Network email was born in 1971, when Ray Tomlinson sent a series of messages from one computer to another. “The test messages were entirely forgettable and I have, therefore, forgotten them,” he later wrote. The two terminals were sitting side by side, but had separate central processing units. The only connection between them was the ARPANET, the computer network that laid the foundation of the global internet. Tomlinson had adapted a program for leaving messages locally on a computer by combining it with an experimental file transfer protocol that he had developed for the network — “mostly because it seemed like a neat idea,” he said.
Looking back after 50 years, it’s clear that Tomlinson’s neat idea has proved strikingly resilient in the face of services like Slack, Facebook, Google Hangouts, WhatsApp, Snapchat, Skype, et al. Amid an internet landscape filled with “creative disruption,” email has managed to withstand the forces of rapid change that have rendered other technologies obsolete, failed, or co-opted.
This is largely because email is decentralized — its underlying protocols are neutral and universal. The fact that no single company or entity controls email has made the technology accessible to a vast number of people worldwide. Today, some four billion email users send and receive approximately 3.5 billion legitimate emails per hour, dwarfing social media usage. Revenues for all segments of the email market are estimated to total more than $46.8 billion in 2020 and grow to more than $84.2 billion by 2024.
Email has had such strong staying power because its decentralization spurs competition and variation. Far from being a technology on its last legs, as has repeatedly been forecast over the years, email should be seen as a model for other technologies. In fact, web-based social platforms and services should work more like email.
Email’s adversarial interoperability
The outward effect of email’s decentralization is what some call adversarial interoperability. “That’s when you create a new product or service that plugs into the existing ones without the permission of the companies that make them,” writes Cory Doctorow, special advisor to the Electronic Frontier Foundation. “Think of third-party printer ink, alternative app stores, or independent repair shops that use compatible parts from rival manufacturers to fix your car or your phone or your tractor.” Without adversarial interoperability, users have limited agency and innovation is stifled.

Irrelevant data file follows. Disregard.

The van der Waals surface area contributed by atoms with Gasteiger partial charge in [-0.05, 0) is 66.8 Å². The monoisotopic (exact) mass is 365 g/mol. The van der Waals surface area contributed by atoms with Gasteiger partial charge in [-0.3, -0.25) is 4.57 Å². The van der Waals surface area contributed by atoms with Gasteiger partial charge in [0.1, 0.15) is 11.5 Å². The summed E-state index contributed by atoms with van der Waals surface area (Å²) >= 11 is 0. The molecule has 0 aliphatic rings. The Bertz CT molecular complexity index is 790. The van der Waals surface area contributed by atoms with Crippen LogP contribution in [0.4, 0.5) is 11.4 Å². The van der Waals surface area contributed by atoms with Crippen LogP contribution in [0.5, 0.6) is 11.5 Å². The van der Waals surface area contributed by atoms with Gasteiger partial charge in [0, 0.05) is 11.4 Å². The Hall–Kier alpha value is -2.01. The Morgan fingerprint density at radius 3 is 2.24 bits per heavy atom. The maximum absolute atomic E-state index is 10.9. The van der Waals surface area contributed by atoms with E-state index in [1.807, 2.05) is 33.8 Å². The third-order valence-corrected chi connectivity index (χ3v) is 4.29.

On its surface, email has changed a lot since 1971, but its infrastructure hasn’t changed much at all. Anyone on the network can send an email to anyone else without permission, with providers and relays distributing the messages worldwide. The simplicity of the design was devised before the existence of personal computers and email marketing, and its inefficiencies and lack of protections have led to serious problems, such as spam. A whopping 45 percent of emails were classified as spam in 2019. But this decentralized design has paradoxically helped email become more durable and innovative.
Over the years, as spammers grew more sophisticated and emails became larger in size, it became increasingly difficult to run email providers, which are responsible for storing and maintaining the messages that are sent to recipients, performing a service comparable to a digital answering machine. Google radically shifted the email market by offering storage capacities at orders of magnitude larger than anyone else for free, in exchange for personalized ads, keyword search, and tracking voluminous amounts of user data. In 2019, 1.5 billion Gmail users tolerated this surveillance, but thankfully, because email is decentralized, you don’t need a Google account to send an email to a Gmail user. You also don’t need Google’s permission to develop a competitive or complementary service based on something as simple as email forwarding.